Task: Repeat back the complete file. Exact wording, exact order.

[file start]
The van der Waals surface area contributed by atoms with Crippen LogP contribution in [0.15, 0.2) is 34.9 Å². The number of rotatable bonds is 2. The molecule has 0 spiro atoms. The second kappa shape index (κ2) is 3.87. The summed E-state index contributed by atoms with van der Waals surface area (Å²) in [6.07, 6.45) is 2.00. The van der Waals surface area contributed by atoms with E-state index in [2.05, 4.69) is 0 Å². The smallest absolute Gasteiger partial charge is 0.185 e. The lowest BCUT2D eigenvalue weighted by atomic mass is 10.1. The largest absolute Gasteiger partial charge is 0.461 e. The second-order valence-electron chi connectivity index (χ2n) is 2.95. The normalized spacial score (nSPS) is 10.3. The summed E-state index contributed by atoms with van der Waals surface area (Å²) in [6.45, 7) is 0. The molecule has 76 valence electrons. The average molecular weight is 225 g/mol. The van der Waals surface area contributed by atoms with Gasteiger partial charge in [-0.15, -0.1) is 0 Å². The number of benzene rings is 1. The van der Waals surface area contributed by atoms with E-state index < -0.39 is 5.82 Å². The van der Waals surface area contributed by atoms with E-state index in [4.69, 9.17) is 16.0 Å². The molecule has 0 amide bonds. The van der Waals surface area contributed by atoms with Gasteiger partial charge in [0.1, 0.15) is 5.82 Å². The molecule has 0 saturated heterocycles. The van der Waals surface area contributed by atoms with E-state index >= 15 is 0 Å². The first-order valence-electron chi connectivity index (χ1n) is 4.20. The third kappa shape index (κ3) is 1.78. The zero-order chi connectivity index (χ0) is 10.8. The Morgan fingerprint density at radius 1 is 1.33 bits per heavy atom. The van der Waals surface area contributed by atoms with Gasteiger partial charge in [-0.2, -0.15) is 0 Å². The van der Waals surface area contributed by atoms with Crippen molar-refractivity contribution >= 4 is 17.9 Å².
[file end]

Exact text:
The van der Waals surface area contributed by atoms with Crippen LogP contribution in [0.15, 0.2) is 34.9 Å². The number of rotatable bonds is 2. The molecule has 0 spiro atoms. The second kappa shape index (κ2) is 3.87. The summed E-state index contributed by atoms with van der Waals surface area (Å²) in [6.07, 6.45) is 2.00. The van der Waals surface area contributed by atoms with E-state index in [2.05, 4.69) is 0 Å². The smallest absolute Gasteiger partial charge is 0.185 e. The lowest BCUT2D eigenvalue weighted by atomic mass is 10.1. The largest absolute Gasteiger partial charge is 0.461 e. The second-order valence-electron chi connectivity index (χ2n) is 2.95. The normalized spacial score (nSPS) is 10.3. The summed E-state index contributed by atoms with van der Waals surface area (Å²) in [6.45, 7) is 0. The molecule has 76 valence electrons. The average molecular weight is 225 g/mol. The van der Waals surface area contributed by atoms with Gasteiger partial charge in [-0.15, -0.1) is 0 Å². The number of benzene rings is 1. The van der Waals surface area contributed by atoms with E-state index < -0.39 is 5.82 Å². The van der Waals surface area contributed by atoms with E-state index in [4.69, 9.17) is 16.0 Å². The molecule has 0 amide bonds. The van der Waals surface area contributed by atoms with Gasteiger partial charge in [0.1, 0.15) is 5.82 Å². The molecule has 0 saturated heterocycles. The van der Waals surface area contributed by atoms with E-state index >= 15 is 0 Å². The first-order valence-electron chi connectivity index (χ1n) is 4.20. The third kappa shape index (κ3) is 1.78. The zero-order chi connectivity index (χ0) is 10.8. The Morgan fingerprint density at radius 1 is 1.33 bits per heavy atom. The van der Waals surface area contributed by atoms with Gasteiger partial charge in [-0.2, -0.15) is 0 Å². The van der Waals surface area contributed by atoms with Crippen molar-refractivity contribution >= 4 is 17.9 Å².